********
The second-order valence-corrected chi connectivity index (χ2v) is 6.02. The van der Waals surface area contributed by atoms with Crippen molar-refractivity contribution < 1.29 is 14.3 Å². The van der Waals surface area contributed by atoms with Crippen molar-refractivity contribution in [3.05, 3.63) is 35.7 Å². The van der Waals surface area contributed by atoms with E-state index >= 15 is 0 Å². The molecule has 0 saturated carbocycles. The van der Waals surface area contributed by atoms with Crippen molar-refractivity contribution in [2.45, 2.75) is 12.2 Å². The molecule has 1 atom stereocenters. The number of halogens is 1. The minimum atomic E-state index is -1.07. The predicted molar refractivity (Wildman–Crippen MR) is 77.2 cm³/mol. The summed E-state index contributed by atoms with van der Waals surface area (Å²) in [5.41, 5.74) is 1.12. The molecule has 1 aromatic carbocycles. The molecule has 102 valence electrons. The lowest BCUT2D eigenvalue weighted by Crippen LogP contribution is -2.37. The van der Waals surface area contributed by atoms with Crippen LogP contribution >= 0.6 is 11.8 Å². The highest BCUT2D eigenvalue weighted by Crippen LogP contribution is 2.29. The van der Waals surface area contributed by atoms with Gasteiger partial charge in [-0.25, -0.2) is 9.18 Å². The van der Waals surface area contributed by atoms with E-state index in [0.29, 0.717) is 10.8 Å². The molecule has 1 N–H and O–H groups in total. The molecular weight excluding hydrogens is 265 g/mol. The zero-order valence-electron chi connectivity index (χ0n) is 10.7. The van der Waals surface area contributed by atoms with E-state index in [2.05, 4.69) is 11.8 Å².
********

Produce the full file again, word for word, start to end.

The second-order valence-corrected chi connectivity index (χ2v) is 6.02. The van der Waals surface area contributed by atoms with Crippen molar-refractivity contribution < 1.29 is 14.3 Å². The van der Waals surface area contributed by atoms with Crippen molar-refractivity contribution in [3.05, 3.63) is 35.7 Å². The van der Waals surface area contributed by atoms with E-state index >= 15 is 0 Å². The molecule has 0 saturated carbocycles. The van der Waals surface area contributed by atoms with Crippen molar-refractivity contribution in [2.45, 2.75) is 12.2 Å². The molecule has 1 atom stereocenters. The number of halogens is 1. The minimum atomic E-state index is -1.07. The predicted molar refractivity (Wildman–Crippen MR) is 77.2 cm³/mol. The summed E-state index contributed by atoms with van der Waals surface area (Å²) in [5.41, 5.74) is 1.12. The molecule has 1 aromatic carbocycles. The molecule has 102 valence electrons. The lowest BCUT2D eigenvalue weighted by Crippen LogP contribution is -2.37. The van der Waals surface area contributed by atoms with Crippen LogP contribution >= 0.6 is 11.8 Å². The highest BCUT2D eigenvalue weighted by Crippen LogP contribution is 2.29. The van der Waals surface area contributed by atoms with Gasteiger partial charge in [-0.25, -0.2) is 9.18 Å². The van der Waals surface area contributed by atoms with E-state index in [0.29, 0.717) is 10.8 Å². The molecule has 1 N–H and O–H groups in total. The molecular weight excluding hydrogens is 265 g/mol. The zero-order valence-electron chi connectivity index (χ0n) is 10.7. The van der Waals surface area contributed by atoms with E-state index in [2.05, 4.69) is 11.8 Å².